Care of poinsettias
Location and temperature
The poinsettia thrives on bright, sunny natural daylight; at least six hours daily is recommended. Placement near a sunny window is ideal. To prolong the bright red of the bracts, temperatures ideally should not exceed 70° F during the day, or fall below 65° F at night. Be sure to avoid placing the plants near drafts, fluctuating air currents, excess heat and dry air from appliances, fireplaces or ventilating ducts. Chilling injury will occur if poinsettias are exposed to temperatures below 50° F. Frost will kill them.
Water and fertilizer
Poinsettias do best with a moist soil condition, not too wet and not too dry. Water the poinsettia thoroughly when the soil surface feels dry to a light touch. The best indication of a thorough watering is when the water begins to seep through the drain holes at the bottom of the inner pot. Water just enough so the water barely begins to seep through these holes. Be sure to discard any excess water, as poinsettias left sitting in water may suffer from permanent root-rot damage.
It is not necessary to fertilize your poinsettias when they are in bloom during the holiday season. However, after 6-8 weeks, a balanced, all-purpose household plant fertilizer mixed ½-strength will help maintain the rich, green foliage color and promote new growth. Repeat once more in another 6-8 weeks.
After the holidays
Even if you don't have a gardener's green thumb, you may continue to enjoy the beauty of your poinsettia throughout the year as an attractive green foliage plant. At the end of April or early May, when the bracts age and begin to turn a muddy green, cut the plant back to about 8 inches. The amount you cut from the top will depend on the shape of the plant. Some plants will need to have more cut than others to achieve a full, rounded canopy. After you cut the plant back, it will probably look rather stark, with bare branches and bluntly cut woody stems. This is not the plant's most attractive state, but by the end of May you will see vigorous new growth as the plant develops more lush green foliage. Keep the plants near a sunny window.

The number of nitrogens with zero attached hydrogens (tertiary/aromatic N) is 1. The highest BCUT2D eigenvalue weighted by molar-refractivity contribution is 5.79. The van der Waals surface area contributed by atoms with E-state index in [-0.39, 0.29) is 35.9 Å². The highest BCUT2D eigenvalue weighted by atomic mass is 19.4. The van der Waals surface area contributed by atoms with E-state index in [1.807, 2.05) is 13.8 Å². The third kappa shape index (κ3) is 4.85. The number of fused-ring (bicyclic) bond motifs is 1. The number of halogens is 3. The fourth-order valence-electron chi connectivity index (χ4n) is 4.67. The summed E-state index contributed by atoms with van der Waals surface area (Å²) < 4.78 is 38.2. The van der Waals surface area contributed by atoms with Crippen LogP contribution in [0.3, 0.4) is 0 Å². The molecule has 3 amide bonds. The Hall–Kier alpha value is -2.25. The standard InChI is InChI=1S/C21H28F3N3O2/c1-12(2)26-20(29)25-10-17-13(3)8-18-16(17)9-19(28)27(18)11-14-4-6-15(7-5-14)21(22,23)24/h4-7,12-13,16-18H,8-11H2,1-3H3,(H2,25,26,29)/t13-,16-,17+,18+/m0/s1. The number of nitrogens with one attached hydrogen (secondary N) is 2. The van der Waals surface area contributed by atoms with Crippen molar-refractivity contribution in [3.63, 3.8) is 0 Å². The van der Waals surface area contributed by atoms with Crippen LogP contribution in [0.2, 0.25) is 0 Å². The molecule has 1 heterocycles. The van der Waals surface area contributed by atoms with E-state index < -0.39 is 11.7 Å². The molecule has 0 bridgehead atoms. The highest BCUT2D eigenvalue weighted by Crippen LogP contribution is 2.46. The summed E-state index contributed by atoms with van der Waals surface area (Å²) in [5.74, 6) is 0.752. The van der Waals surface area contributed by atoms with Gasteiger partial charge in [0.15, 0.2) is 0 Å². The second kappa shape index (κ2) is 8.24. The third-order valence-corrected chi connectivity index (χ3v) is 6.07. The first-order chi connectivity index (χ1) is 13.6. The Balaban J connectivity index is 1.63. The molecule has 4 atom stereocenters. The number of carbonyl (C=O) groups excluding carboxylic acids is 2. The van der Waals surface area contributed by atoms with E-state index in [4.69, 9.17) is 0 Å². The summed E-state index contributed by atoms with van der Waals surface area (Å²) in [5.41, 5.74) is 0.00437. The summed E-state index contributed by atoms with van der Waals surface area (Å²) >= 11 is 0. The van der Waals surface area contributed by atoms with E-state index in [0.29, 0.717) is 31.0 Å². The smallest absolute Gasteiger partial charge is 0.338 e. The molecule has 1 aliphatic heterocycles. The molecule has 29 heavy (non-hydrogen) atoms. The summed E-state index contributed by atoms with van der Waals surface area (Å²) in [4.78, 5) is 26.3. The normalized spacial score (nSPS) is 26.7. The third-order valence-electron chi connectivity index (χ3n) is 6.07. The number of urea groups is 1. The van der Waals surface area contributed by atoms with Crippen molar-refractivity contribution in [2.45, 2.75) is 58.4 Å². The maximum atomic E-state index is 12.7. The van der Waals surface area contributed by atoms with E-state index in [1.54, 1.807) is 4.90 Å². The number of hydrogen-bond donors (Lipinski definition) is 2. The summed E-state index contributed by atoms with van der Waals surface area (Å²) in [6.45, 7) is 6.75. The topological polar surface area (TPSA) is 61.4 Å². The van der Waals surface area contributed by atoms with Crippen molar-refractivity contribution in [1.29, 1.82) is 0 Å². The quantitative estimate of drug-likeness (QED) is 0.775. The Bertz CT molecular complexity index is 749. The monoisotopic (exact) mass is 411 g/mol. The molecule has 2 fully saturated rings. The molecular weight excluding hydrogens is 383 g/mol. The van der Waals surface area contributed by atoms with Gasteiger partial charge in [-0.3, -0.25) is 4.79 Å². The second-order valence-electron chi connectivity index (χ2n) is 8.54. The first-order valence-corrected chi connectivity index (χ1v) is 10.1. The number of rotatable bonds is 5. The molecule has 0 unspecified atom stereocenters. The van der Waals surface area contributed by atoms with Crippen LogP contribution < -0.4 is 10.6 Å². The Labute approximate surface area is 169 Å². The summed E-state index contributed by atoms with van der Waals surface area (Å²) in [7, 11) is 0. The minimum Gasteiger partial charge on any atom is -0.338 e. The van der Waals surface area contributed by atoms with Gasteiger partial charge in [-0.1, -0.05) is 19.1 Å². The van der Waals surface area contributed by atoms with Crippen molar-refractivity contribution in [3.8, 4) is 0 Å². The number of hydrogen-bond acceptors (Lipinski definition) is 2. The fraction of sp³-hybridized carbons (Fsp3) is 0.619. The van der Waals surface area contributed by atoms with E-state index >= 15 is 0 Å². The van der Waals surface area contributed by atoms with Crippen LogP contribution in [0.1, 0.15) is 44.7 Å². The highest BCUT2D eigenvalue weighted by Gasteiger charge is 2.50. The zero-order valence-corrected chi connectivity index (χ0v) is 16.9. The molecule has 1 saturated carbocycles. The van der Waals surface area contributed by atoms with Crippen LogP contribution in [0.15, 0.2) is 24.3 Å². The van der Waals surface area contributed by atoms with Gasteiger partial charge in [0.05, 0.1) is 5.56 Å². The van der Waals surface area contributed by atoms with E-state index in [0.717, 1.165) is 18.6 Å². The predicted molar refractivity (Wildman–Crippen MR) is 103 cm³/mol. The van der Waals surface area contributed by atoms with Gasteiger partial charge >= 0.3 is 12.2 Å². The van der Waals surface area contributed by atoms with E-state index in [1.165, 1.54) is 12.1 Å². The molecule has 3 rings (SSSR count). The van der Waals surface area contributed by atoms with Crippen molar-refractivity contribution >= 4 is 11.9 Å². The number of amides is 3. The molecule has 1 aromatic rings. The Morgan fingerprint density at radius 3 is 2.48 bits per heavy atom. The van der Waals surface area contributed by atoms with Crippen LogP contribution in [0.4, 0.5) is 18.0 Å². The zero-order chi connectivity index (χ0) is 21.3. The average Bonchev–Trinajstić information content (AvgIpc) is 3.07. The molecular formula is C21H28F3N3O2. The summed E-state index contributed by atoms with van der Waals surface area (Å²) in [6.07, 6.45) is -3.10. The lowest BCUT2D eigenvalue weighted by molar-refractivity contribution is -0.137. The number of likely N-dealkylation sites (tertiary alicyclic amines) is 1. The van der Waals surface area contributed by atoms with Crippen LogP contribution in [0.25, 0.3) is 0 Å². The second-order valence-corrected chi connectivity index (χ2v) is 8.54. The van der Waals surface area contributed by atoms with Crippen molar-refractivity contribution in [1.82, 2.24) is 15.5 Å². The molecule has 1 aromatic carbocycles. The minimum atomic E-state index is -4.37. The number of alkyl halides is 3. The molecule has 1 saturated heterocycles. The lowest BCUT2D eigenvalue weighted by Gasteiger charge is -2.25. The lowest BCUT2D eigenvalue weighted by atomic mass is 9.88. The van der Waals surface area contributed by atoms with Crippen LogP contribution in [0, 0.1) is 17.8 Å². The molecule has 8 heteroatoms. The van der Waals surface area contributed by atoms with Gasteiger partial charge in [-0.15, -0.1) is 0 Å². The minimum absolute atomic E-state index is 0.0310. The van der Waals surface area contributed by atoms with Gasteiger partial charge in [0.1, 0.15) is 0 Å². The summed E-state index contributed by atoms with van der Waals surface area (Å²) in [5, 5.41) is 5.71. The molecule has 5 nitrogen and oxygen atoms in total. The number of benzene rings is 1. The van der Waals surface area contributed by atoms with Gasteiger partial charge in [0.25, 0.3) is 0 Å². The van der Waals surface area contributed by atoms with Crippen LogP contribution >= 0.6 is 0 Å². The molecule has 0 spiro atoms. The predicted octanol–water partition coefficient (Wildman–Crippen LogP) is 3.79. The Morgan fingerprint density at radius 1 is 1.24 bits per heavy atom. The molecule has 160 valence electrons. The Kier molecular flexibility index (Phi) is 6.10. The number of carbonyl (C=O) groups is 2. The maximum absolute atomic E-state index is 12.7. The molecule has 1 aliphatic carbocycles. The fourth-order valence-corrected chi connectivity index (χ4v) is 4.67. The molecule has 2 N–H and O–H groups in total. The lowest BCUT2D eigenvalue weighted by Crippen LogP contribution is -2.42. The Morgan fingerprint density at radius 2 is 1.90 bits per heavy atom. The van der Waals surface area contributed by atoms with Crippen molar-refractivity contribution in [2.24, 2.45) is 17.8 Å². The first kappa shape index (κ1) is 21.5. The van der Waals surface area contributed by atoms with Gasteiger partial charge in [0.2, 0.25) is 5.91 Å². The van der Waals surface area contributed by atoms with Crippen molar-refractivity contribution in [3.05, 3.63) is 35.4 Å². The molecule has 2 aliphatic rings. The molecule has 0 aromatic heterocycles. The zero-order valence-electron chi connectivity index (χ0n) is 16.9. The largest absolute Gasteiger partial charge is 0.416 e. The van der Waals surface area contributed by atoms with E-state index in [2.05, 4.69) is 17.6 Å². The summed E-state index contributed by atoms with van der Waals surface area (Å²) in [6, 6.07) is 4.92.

You may place your plants outdoors where they can bask in the warmth of summer when the outside night temperatures are warmer. Continue to water the plants regularly during the growing period. Fertilize every 3 to 4 weeks throughout the spring, summer and fall months with a well-balanced fertilizer mixed ½-strength.
Around June 15th you may wish to transplant your poinsettias into larger pots, about 2" to 4" bigger than the original inner pot. Use a soil mix that incorporates a considerable amount of organic matter such as peat moss. You may also try planting them into a well-prepared garden bed rich in organic matter and with good drainage. Your poinsettias will do best in a protected area, preferably along a south garden wall. Immediately after transplanting, be sure to water thoroughly.
The poinsettia is a photoperiod plant, which means it begins to set buds and produce flowers as the winter nights become longer. The plants will naturally come into full bloom during November or December depending upon the flowering response time of the particular variety. This can be tricky to do outside of a controlled greenhouse environment, because any stray artificial light such as that from a street light, pool light or household lamp could delay or halt the re-flowering of the plants.
Starting October 1, the plants must be kept in complete darkness for 14 continuous hours each night. This can be accomplished by moving the plants to a dark room or placing a large box over them. During this period, the plants require 6 to 8 hours of bright sunlight and night temperatures between 60° and 70° F. If the temperature is too high or too low, the setting of the flower buds may be delayed or halted. The blooming process may also be delayed or disrupted by any stray light that may shine near the plants during the critical darkness period. This regimen must continue for approximately 8 to 10 weeks in order for the plants to develop a colorful display of blooms for the holiday season. Obviously, the re-flowering process takes more than a little vigilance, perseverance and patience to be successful.
Poinsettias are not poisonous
Since around 1919, an unsubstantiated tale has circulated concerning the alleged poisonous nature of poinsettias. To alleviate the public's fear, the Society of American Florists and Ohio State University conducted a scientific investigation into the safety of the poinsettia plant. The Ohio State University research on the poinsettia plant effectively disproved the charge that the poinsettia is harmful to human and animal health. Of course, the poinsettia, like all ornamental plants, is not intended for human and animal consumption.